MAYPORT NAVAL STATION, Fla. —
One hundred years later, diesel engines are still used for propulsion on some ships and small craft. Diesels are known for reliability and durability, but what happens when a diesel engine onboard a ship breaks down?
The Diesel Engine Shop (Code 931) at Southeast Regional Maintenance Center (SERMC) provides services and repairs to diesel internal combustion engines. “Experience is the best teacher, and at SERMC we are teaching Sailors to learn and recognize the causes of engine trouble,” said Petty Officer 1st Class Gregory Hermann.
Traditionally, most “on-the-job” training (OJT) is driven by workload, but the initiative of some Sailors here ensures the Sailors at SERMC have an engine available for training anytime.
After receiving an engine from a Rigid Inflatable Boat (RIB) which was thought to be seized, Sailors in the Diesel Engine Shop teamed with the SERMC Pipefitter Shop to build an engine stand to hold the 5.9 liter 6-cylinder Cummins Diesel motor.
“The engine stand fabricated by our Pipefitter Shop is mobile and is set up for training. We have already stripped it to the engine block, and we discovered the motor actually isn’t seized. We’ll go through every system until it’s completely rebuilt,” said Hermann.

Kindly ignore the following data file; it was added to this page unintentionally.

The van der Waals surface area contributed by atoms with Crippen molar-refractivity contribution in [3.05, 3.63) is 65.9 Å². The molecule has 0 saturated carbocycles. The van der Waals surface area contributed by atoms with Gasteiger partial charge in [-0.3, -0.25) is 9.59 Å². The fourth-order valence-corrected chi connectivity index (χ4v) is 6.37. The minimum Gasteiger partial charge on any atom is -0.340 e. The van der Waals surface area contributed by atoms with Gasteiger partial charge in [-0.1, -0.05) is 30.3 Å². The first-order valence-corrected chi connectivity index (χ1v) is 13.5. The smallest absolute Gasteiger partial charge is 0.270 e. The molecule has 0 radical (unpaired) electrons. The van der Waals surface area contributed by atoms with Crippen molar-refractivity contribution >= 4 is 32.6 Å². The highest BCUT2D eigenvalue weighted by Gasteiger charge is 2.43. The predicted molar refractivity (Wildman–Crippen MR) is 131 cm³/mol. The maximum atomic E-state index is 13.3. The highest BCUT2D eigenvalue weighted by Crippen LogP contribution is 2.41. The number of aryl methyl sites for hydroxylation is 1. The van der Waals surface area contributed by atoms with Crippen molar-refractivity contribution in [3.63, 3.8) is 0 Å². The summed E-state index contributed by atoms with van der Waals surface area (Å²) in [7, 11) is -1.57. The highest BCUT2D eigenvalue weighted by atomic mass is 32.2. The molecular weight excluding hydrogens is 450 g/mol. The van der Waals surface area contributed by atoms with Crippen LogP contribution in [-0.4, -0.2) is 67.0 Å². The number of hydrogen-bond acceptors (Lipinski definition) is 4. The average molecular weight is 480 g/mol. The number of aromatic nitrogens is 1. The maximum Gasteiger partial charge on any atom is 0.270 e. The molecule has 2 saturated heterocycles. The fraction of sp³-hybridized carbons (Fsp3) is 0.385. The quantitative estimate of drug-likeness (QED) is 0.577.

RIBs are high-speed, diesel engine powered, extreme-weather small craft that are used by Navy SEAL teams, Dive Boats, and patrol craft.
“RIBs operate in extreme and difficult conditions, so inspection and maintenance are critical to minimize casualties caused by internal failures,” said Petty Officer 1st Class Robin Mosley.
“Our Sailors are gaining valuable experience learning how to fix and conduct preventive maintenance on a diesel engine widely used in the fleet. We encourage all of our Enginemen to become subject matter experts,” Petty Officer 1st Class Staci Allen said.
After the completion of hands on training, Sailors can earn specialized NEC’s under the Navy Afloat Maintenance Training Strategy (NAMTS) program.
Candidates are given a post-exam to test their knowledge of the equipment they have been working on. This is then followed by a final board certification process.
For more information about Southeast Regional Maintenance Center (SERMC), visit www.navsea.navy.mil/